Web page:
French political class divided on Strauss-Kahn
Paris: Was Dominique Strauss-Kahn sincere and
humble, or unconvincing and laughable?
French reaction was divided on Tuesday after the first public
appearance in France by Strauss-Kahn, a French presidential
hopeful until his May 14 arrest on accusations of sexual
assault by a New York hotel maid.
The only agreement within the political class was that
there would be no quick return to politics for the man known
here as DSK, and even some fellow Socialists said it was time
for France to move on without him.
Strauss-Kahn told TF1 yesterday night that his encounter
with Sofitel housekeeper Nafissatou Diallo was a "moral
failing" that he deeply regrets but insisted there was no
The charges against him in New York were dropped but
Strauss-Kahn confirmed that fallout from his arrest put him
out of the running for the 2012 race.
He also was forced to leave his post as chief of the
International Monetary Fund.
Strauss-Kahn's TV appearance drew 13.4 million viewers to
their TV screens more than a fifth of the French population
and 47 per cent of the audience share, according to
Mediametrie, which measures media markets.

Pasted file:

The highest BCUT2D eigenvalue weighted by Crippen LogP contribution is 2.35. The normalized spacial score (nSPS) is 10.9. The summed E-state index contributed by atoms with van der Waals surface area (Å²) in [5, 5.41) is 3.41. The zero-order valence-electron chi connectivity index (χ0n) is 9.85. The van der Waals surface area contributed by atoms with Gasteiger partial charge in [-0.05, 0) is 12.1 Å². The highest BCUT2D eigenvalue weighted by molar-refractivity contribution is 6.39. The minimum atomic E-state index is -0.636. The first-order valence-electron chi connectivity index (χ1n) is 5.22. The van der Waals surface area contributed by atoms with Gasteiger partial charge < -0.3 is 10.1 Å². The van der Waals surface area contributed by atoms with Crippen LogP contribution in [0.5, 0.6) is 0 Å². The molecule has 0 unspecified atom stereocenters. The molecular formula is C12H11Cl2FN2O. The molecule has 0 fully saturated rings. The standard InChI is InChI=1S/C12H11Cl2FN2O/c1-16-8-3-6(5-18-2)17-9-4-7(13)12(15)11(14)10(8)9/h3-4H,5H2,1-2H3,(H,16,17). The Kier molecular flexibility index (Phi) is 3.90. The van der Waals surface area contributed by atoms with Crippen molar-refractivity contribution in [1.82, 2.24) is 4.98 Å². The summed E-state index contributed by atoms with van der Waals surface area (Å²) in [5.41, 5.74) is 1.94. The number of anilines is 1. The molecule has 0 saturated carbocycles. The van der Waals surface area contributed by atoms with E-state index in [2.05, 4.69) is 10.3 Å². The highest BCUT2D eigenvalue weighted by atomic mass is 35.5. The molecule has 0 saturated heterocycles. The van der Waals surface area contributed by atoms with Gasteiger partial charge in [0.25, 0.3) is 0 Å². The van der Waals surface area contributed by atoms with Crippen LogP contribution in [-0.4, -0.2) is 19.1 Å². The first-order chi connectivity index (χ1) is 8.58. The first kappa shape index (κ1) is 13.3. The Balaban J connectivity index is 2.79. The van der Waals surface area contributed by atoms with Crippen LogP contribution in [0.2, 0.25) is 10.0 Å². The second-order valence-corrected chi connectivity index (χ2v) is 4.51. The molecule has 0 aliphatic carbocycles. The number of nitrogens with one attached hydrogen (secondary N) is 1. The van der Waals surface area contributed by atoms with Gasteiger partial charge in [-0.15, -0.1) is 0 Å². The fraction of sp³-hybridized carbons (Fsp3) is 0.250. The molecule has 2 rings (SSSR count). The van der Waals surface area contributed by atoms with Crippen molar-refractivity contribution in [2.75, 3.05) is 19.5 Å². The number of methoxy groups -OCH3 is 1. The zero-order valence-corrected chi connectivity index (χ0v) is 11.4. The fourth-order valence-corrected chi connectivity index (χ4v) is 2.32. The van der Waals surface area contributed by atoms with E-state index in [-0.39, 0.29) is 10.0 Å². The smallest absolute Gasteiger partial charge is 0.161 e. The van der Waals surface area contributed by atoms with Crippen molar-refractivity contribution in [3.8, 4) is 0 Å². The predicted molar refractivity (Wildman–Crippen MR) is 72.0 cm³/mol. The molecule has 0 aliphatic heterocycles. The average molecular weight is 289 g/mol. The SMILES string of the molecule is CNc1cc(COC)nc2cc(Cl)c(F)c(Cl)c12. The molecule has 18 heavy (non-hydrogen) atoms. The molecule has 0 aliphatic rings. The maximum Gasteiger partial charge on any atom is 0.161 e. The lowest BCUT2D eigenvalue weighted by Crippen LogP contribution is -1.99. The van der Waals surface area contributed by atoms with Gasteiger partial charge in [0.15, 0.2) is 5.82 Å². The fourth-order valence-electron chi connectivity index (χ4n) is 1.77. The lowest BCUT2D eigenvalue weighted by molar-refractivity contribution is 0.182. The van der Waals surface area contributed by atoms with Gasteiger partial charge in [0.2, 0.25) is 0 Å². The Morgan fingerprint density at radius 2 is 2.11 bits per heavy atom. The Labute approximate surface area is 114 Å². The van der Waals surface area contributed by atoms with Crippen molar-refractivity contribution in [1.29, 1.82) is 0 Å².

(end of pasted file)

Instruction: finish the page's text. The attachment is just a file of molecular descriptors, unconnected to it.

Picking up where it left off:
The last time such a high score was reached was in
November 2005, during the fiery unrest that gripped France's
troubled housing projects.
Political rivals and lawyers for Diallo criticised
Strauss-Kahn for failing to give his version of what happened
in the hotel room where the maid who is bringing a civil suit
against him claims she was attacked as she entered to clean.
"Mr Strauss-Kahn distorted by transforming (the
interview) into a magic sponge that cleanses him of everything
that happened in New York ... ," Thibault de Montbrial, Diallo's lawyer in Paris said.
"We look forward to greeting him in our offices and
asking him the questions the reporter failed to do," Diallo
lawyers Kenneth Thompson and Douglas Wigdor who are bringing
the civil suit in New York said in a
reaction to Strauss-Kahn's TV appearance.
They dismissed his TV time as a "desperate ploy" for
Ploy or not, it worked for Socialist Party stalwart, Jack
Lang, a former culture minister.